As it turns out minority women make up only 5.4 percent of active lawyers, a detail that Deo doesn’t consider.3 Compared to the 9.6 percent of full-time law faculties, and assuming minority female teachers are no more competent than white male faculty, non-white females are, in fact, overrepresented at a rate 78 percent higher than a law practice standard would suggest.
Deo never considers this possibility. Instead, she blames the emphasis on credentials for suppressing the number of minority women, e.g., education in elite schools, excellent grades, law review service, and clerkship experience. But, Deo continues—undeterred by the inconvenience of providing evidence—“elite educational and professional credentials have never been shown to relate to success in legal academia.”(18)
The criteria Deo would apply instead are “scholarly execution, teaching effectiveness, or commitment to service,” the “actual criteria that most law schools use to determine tenure.” (14) No problem in principle; but if grades and other evidence of academic success are decoys, how to choose among candidates for a first job? First time job candidates have typically conducted little if any scholarship and have little, if any, teaching experience. Deo does not bother to tell us how new law faculty candidates are to be distinguished from one another. Are all majority and minority law graduates equally hire-worthy?
We come then to what Deo considers the crux of her argument. People of color in fact have a distinct advantage as faculty. When students “perceive that their law school encourages diversity and fosters diverse interactions, students generally report having a better understanding of people from other racial and ethnic backgrounds and better training in solving complex problems.” (6) In Deo’s iteration, race and gender are the only untainted measures of competence.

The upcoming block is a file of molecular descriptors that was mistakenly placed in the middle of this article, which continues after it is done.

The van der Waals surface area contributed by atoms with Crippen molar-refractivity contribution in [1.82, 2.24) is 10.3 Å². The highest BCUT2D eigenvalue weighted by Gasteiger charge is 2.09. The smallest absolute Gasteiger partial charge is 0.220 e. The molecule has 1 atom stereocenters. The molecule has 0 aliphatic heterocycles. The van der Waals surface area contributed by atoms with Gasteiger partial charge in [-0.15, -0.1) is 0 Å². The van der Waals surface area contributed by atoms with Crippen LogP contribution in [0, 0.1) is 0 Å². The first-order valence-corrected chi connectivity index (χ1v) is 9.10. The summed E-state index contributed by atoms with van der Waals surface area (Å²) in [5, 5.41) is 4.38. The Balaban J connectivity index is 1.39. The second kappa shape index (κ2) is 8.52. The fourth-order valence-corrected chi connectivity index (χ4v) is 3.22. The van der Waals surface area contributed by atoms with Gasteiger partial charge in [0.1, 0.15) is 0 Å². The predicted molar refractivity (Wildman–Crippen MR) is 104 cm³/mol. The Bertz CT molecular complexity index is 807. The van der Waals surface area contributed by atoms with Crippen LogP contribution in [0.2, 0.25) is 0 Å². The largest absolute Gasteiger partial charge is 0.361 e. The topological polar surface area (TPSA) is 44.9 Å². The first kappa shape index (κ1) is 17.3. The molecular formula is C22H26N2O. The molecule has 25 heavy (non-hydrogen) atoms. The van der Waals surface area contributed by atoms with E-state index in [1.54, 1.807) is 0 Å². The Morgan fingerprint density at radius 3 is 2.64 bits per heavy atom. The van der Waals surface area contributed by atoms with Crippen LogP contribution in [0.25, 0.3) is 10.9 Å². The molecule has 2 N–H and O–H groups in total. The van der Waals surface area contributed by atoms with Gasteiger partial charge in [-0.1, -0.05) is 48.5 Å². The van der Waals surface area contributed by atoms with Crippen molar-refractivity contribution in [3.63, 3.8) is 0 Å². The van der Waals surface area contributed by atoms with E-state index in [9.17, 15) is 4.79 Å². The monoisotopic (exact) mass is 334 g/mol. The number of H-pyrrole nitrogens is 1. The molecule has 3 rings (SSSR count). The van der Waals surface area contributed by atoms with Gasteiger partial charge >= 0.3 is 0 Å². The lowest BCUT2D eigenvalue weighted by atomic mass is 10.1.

But the claim that minority teachers provide better training in solving complex problems is troubling. For one thing, if whites on average have superior grades, LSAT scores, and bar exam results, they can make the same claim for themselves. For whatever the doubts as to the validity of these metrics, they do measure the ability to solve problems. If there are more valid, objective tests, moreover, Deo fails to identify them.
Second, Deo’s statement may be based on what students say about their education. The acid test that she does not apply is whether students—of color or colorless—actually learn more with minority teachers than with others. Deo provides no other evidence for her startling conclusion.4
To the idea that all job applicants must be held to the same standards, Deo responds that women of color cannot compete because they lack stay-at-home spouses or otherwise have to work as they prepare for a teaching career. But this is an argument about income, or perhaps gender, but not race. Surely many white women and some white men are similarly situated, and one rarely, if ever, hears claims from them about a need for different standards. Is Deo comfortable making “non-white” synonymous with low income? In any event, are we prepared to shift from preparedness to low socioeconomic status as a principal criterion for hiring law professors?